Emmaus Road

Meditation for Easter 3

We had to get away. The atmosphere in that room was stifling, more than that it was curdled with grief and despair and anger. Our limbs seemed slow and heavy as we waded towards the door, all the emotion, all the terror, all the fear was like oil clinging to our bodies, dragging us back.

We told Peter that we needed to go home, see how things were going in Emmaus, check on our parents. He looked at us as if we were mad for leaving the protective darkness of the house and daring to step out into the sun, for daring to walk the same streets as the Roman thugs. But we had to get away.

We needed to get out of that room, back to familiar territory, put some distance between ourselves and all that had happened those last three days. It was the only way we might ever make some sense of the events. And perhaps back home, back among our own things, our own people, all the violence, all the pain, all the shattered dreams might fade to benign memories.

First we had to get out of the city. We scuttered along back alleys, kept tight under the shadows of the houses, held each other’s hand to pull ourselves along, taut as wires, listening out for the clink of armour, the clank of the harness, the explosion of guttural Latin which would signal the nearness of a Roman patrol. We kept quiet, wordlessly mouthing prayers, asking God to keep the soldiers away yet knowing that when we got to the gate there would be no avoiding them.

As we reached the wall Mary, my wife, started retching, dry heaving, moaning, bent double, body rippling with groans. I thought the nerves had got to her, I stroked her back, held tight her linen clothes, trying to be brave, scared that she would draw too much attention to us, that the soldiers would be drawn to the spectacle, would be unable to resist mocking and kicking the vulnerable. Instead they shrank back in fear of contamination, punched questions out at me – ‘Where are you going? Why?’ – dismissed my gabbled reply and waved us through the gate with the butts of their spears.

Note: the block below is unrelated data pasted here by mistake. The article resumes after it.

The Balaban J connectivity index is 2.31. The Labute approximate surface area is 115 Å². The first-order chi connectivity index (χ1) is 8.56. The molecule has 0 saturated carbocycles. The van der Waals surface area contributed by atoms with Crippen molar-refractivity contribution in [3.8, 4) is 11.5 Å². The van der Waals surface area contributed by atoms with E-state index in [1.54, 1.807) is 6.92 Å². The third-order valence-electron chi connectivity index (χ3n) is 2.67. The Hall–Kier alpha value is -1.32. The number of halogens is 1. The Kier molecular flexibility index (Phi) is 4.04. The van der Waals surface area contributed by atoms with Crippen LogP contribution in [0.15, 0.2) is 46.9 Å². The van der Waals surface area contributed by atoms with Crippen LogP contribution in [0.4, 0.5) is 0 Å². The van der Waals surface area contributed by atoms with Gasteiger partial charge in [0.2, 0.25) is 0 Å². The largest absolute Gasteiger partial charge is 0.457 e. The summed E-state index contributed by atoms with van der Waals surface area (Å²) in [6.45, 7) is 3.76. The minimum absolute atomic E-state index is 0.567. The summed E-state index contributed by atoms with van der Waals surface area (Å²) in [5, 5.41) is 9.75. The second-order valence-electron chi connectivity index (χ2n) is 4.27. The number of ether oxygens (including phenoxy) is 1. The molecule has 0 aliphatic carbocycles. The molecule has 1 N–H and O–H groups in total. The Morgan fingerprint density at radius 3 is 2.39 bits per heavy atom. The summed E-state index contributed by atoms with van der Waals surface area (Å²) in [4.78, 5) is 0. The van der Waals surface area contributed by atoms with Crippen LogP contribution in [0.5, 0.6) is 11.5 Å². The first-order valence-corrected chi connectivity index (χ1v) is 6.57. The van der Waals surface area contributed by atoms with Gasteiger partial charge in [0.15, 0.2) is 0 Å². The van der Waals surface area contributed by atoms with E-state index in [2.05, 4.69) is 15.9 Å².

We staggered out on the Emmaus road. My guts were racing along two paces ahead of me, Mary was still bent double and choking. But the moment we turned a corner, out of sight of the guards, she flicked off my solicitous hand, stood straight and proud, her scarf falling from her face, her eyes hard and angry as she turned on me. And then it started – the bickering, the arguing, the hurling of insults. ‘Clopas, you gutless, wittering apology for a man, where were you when they crucified my Lord. I stood on that hill, surrounded by leering, jeering, cheering soldiers and watched them hammer home the nails into his sweet, gentle flesh, I heard his cry of pain, saw the spasms wrack his limbs, felt the heavens crack and the world go grey and where were you? Where you there to defend me from the lust of the soldiers, high on the smell of fear and blood? Where you there to shield my eyes from the horror of his torture? Where you there to see your hope torn to shreds? No, you were hiding in a tavern, playing up to that extra ‘e’ you’ve added to your name Cleopas – making out that you were of Greek extraction, pretending all this mess was nothing to do with you.’

I stumbled, tears of rage and guilt clouding my vision. Still she carried on: ‘You’ve no Greek blood in your veins Clopas. You’re a Jew through and through and you were too scared to lift a finger to save a fellow Jew, and not just any Jew, but our…’
‘Our what?’ stung, I flung the words back, ‘Our baby kissing politician who was preaching all sweetness and light, telling us pretty stories of pearls and sheep and all good wholesome things in the hope that we might sleep tight and not notice that the world was going to the pigs around us? If he was more of a man than me, if God was on his side, why didn’t he raise a sword and strike down the soldiers when they came hunting for him in the garden?’

And there Mary stopped, took a deep, shrugging breath, bent double again, because she couldn’t get it out of her head – why, when Judas came groping towards him with that clumsy kiss, didn’t Jesus turn the situation round with a clever word, or just slip away as he had done so many times before?